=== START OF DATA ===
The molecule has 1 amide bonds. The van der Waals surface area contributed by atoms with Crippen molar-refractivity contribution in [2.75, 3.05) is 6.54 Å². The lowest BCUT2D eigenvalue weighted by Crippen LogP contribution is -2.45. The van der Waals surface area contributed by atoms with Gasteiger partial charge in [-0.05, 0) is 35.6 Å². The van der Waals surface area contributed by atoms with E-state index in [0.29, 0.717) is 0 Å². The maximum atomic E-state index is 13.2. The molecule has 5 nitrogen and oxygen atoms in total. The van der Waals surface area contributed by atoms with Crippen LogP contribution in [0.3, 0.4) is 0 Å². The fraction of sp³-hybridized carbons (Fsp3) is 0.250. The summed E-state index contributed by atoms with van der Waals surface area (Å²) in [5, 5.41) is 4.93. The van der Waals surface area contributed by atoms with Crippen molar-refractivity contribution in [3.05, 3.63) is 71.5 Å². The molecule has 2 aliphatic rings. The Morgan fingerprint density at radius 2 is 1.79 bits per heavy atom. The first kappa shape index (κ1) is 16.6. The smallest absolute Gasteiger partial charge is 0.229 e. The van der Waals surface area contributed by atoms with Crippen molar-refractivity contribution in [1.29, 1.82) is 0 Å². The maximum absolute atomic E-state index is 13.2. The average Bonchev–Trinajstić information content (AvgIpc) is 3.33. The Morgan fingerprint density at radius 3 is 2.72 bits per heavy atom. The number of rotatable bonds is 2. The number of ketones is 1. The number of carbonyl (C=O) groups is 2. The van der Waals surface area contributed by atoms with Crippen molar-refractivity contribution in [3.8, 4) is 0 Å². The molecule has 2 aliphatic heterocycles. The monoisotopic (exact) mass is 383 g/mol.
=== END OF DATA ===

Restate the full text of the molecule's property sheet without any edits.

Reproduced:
The molecule has 1 amide bonds. The van der Waals surface area contributed by atoms with Crippen molar-refractivity contribution in [2.75, 3.05) is 6.54 Å². The lowest BCUT2D eigenvalue weighted by Crippen LogP contribution is -2.45. The van der Waals surface area contributed by atoms with Gasteiger partial charge in [-0.05, 0) is 35.6 Å². The van der Waals surface area contributed by atoms with E-state index in [0.29, 0.717) is 0 Å². The maximum atomic E-state index is 13.2. The molecule has 5 nitrogen and oxygen atoms in total. The van der Waals surface area contributed by atoms with Crippen LogP contribution in [0.3, 0.4) is 0 Å². The fraction of sp³-hybridized carbons (Fsp3) is 0.250. The summed E-state index contributed by atoms with van der Waals surface area (Å²) in [5, 5.41) is 4.93. The van der Waals surface area contributed by atoms with Crippen molar-refractivity contribution in [3.05, 3.63) is 71.5 Å². The molecule has 2 aliphatic rings. The Morgan fingerprint density at radius 2 is 1.79 bits per heavy atom. The first kappa shape index (κ1) is 16.6. The smallest absolute Gasteiger partial charge is 0.229 e. The van der Waals surface area contributed by atoms with Crippen molar-refractivity contribution in [1.29, 1.82) is 0 Å². The maximum absolute atomic E-state index is 13.2. The average Bonchev–Trinajstić information content (AvgIpc) is 3.33. The Morgan fingerprint density at radius 3 is 2.72 bits per heavy atom. The number of rotatable bonds is 2. The number of ketones is 1. The number of carbonyl (C=O) groups is 2. The van der Waals surface area contributed by atoms with Crippen molar-refractivity contribution in [3.8, 4) is 0 Å². The molecule has 2 aliphatic heterocycles. The monoisotopic (exact) mass is 383 g/mol.